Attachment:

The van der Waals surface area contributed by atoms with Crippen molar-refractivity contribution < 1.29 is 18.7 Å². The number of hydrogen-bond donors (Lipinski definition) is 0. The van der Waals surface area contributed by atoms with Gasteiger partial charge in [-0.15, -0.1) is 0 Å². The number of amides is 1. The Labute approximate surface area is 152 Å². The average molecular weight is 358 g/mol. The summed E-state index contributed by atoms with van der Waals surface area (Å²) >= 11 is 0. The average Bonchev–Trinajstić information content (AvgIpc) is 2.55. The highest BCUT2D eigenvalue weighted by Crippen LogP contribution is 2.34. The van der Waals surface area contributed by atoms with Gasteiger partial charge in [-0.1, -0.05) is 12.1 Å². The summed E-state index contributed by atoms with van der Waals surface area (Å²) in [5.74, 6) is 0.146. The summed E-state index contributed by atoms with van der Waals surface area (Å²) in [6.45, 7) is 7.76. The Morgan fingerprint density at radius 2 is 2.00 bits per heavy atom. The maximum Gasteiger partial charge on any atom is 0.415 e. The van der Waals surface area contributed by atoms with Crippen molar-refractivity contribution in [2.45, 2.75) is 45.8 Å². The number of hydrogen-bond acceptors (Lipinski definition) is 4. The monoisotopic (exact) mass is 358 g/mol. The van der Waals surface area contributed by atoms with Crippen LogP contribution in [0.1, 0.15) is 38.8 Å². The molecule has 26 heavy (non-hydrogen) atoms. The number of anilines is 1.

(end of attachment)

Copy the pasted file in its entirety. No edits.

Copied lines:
The van der Waals surface area contributed by atoms with Crippen molar-refractivity contribution < 1.29 is 18.7 Å². The number of hydrogen-bond donors (Lipinski definition) is 0. The van der Waals surface area contributed by atoms with Gasteiger partial charge in [-0.15, -0.1) is 0 Å². The number of amides is 1. The Labute approximate surface area is 152 Å². The average molecular weight is 358 g/mol. The summed E-state index contributed by atoms with van der Waals surface area (Å²) >= 11 is 0. The average Bonchev–Trinajstić information content (AvgIpc) is 2.55. The highest BCUT2D eigenvalue weighted by Crippen LogP contribution is 2.34. The van der Waals surface area contributed by atoms with Gasteiger partial charge in [-0.1, -0.05) is 12.1 Å². The summed E-state index contributed by atoms with van der Waals surface area (Å²) in [5.74, 6) is 0.146. The summed E-state index contributed by atoms with van der Waals surface area (Å²) in [6.45, 7) is 7.76. The Morgan fingerprint density at radius 2 is 2.00 bits per heavy atom. The maximum Gasteiger partial charge on any atom is 0.415 e. The van der Waals surface area contributed by atoms with Crippen molar-refractivity contribution in [2.45, 2.75) is 45.8 Å². The number of hydrogen-bond acceptors (Lipinski definition) is 4. The monoisotopic (exact) mass is 358 g/mol. The van der Waals surface area contributed by atoms with Crippen LogP contribution in [0.1, 0.15) is 38.8 Å². The molecule has 26 heavy (non-hydrogen) atoms. The number of anilines is 1.